ASIC states that these arrangements are not regulated under the National Consumer Credit Protection Act 2009 (Cth) and as a result providers are not required to be licensed or to comply with the responsible lending laws that prohibit a lender from providing credit that would be unsuitable for the consumer. ASIC states, however, these arrangements are considered ‘credit facilities’ under the ASIC Act and ASIC can take action where a buy now pay later provider engages in conduct that is misleading or unconscionable.
In the report, ASIC states that it will continue to monitor the industry and considers that ASIC’s proposed product intervention power should be extended to all credit facilities regulated under the ASIC Act.
APRA responds to submissions on ADI leverage ratio, extends the timeline for broader capital framework reforms
On 27 November, APRA released its response to submissions on the introduction of leverage ratio requirements for ADIs.
APRA released proposals in February 2018 to incorporate a minimum leverage ratio within the ADI prudential framework. Most submissions supported the minimum leverage ratio, but raised concerns about the calibration of the minimum requirement and calculation methodology. In response, APRA has proposed to:
- set minimum requirements for ADIs using internal ratings-based approach (IRB ADIs) to determining capital adequacy at 3.5 per cent, rather than 4 per cent;
- keep the leverage ratio for ADIs that use the standardised approach to determine capital adequacy at 3 per cent;
- allow standardised ADIs to use Australian accounting standards, rather than the more complex Basel III methodology, to calculate certain parts of the ratio; and
- require IRB ADIs to largely follow the Basel III methodology to calculate their leverage rations.
APRA is now proposing that revisions to the capital framework, as outlined in February 2018, will come into effect from 1 January 2022.
Other financial services regulation
Terrorism Insurance Act Review: 2018
The Government has accepted all of the recommendations from the Review. These include:
- No changes to the scope of the terrorism insurance scheme (‘scheme’).
- No changes to the pricing of the scheme.
- A temporary dividend of $10 million a year for three years beginning in 2018-19 and terminating in 2020-21. This reflects the appropriate level of compensation the Government should receive for the financial benefits provided to the scheme.
Government introduces legislation regarding the Consumer Data Right
On 5 December, the Treasurer, The Hon Josh Frydenberg MP announced that legislation was introduced into Parliament that week, which aims to give individuals access to personal data currently held by businesses.
The legislation will establish a Consumer Data Right which give individuals and small businesses the right to access their own data and also allowing them to authorise accredited third parties to access it.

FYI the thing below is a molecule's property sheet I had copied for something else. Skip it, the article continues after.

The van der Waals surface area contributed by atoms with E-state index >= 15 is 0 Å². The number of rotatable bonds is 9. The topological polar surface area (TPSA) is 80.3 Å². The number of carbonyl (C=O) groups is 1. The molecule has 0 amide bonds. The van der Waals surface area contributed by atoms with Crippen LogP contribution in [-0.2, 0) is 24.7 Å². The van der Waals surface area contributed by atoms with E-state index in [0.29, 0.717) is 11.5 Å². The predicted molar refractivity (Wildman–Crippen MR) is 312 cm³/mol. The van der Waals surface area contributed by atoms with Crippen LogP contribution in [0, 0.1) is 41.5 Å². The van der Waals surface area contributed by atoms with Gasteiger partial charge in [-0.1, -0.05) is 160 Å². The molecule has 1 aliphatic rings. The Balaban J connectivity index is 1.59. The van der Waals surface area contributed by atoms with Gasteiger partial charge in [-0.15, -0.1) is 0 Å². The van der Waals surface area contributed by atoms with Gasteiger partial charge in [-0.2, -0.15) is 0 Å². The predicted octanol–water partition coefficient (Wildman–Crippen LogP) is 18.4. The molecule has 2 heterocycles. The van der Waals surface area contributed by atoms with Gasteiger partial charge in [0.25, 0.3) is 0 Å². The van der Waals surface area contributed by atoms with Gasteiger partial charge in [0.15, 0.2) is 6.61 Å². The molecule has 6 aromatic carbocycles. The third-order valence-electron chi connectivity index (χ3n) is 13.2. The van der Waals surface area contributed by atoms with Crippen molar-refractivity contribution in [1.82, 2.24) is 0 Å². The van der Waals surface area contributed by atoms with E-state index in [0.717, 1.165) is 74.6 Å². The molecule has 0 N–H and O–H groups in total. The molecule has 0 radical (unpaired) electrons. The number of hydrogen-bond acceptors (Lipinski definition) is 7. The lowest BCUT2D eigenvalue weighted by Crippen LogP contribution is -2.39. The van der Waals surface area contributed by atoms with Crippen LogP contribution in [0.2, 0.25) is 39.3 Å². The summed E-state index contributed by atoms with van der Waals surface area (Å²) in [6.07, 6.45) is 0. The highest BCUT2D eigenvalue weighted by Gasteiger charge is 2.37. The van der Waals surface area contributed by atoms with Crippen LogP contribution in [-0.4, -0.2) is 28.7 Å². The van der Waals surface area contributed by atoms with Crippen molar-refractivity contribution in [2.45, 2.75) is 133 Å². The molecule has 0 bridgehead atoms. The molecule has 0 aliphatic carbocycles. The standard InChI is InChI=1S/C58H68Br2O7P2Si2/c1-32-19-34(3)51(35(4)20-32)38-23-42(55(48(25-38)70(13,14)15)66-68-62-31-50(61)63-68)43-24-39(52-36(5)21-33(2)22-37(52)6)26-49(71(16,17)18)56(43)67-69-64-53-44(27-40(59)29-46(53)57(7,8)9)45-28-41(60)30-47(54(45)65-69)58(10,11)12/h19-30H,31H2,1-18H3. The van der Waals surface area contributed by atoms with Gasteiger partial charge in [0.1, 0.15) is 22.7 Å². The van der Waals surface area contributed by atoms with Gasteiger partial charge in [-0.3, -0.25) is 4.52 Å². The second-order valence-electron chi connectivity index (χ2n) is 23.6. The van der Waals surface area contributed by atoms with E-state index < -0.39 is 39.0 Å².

The Consumer Data Right will first apply in the banking sector, where it is referred to as Open Banking, from 1 July 2019. It will then be applied to the energy and telecommunications sectors.
Australian Government Response – ASIC Act Bodies’ Annual Report
On 30 November, the Treasury made available the Government’s response to the Parliamentary Joint Committee on Corporations and Financial Services’ (Committee) Report on the 2016-2017 annual reports of bodies established under the ASIC Act.
In the response, the federal government agrees to the Committee’s recommendation that it review the adequacy of auditor disciplinary functions.
Further information from the Treasury is available here.
Government to consult public to modernise business register
On 28 November, The Hon Stuart Robert MP, Assistant Treasurer, announced a review of ASIC registry fees.
As part of the review, the Government is consulting on ways to make the registry fee regime simpler, easier to understand and more equitable.
The Government will consider the findings of the review in 2019. Any changes to the fee regime will be delivered through the Modernising Business Registers program.
The Treasury consultation paper, Modernising Business Registers Program Review of Registry Fees, is available on the Treasury website here.
Feedback and submissions are due by 21 December.
Government releases exposure draft introducing mutual capital instruments
On 26 November, the Treasury released for public consultation an exposure draft of the Treasury Laws Amendment (Measures 4 for a later sitting) Bill 2018: Mutual entities (tranche 2), containing reforms for cooperatives, mutuals and member-owned firms, and explanatory materials.
The draft legislation proposes to introduce a new bespoke mutual capital instrument (MCIs) in the Corporations Act for all eligible mutual entities allowing them to raise equity capital by issuing MCIs.
The draft legislation and draft explanatory memorandum can be viewed here.
Feedback and submissions are due up until 24 December.
ASIC cost recovery legislative instruments and regulatory costs
On 20 November, ASIC made the ASIC (Supervisory Cost Recovery Levy—Annual Determination) Instrument 2018/1063 and the ASIC (Supervisory Cost Recovery Levy—Regulatory Costs) Instrument 2018/1062.
The purpose of the instruments are to specify:
- numbers, amounts or percentages that are used in the formulae specified in the ASIC Supervisory Cost Recovery Levy Regulations 2017 (Cth) to work out the basic levy component and the graduated levy component, and a leviable entity’s levy component; and
- ASIC’s regulatory costs and their attribution to each sub-sector for the 2017 – 2018 financial year.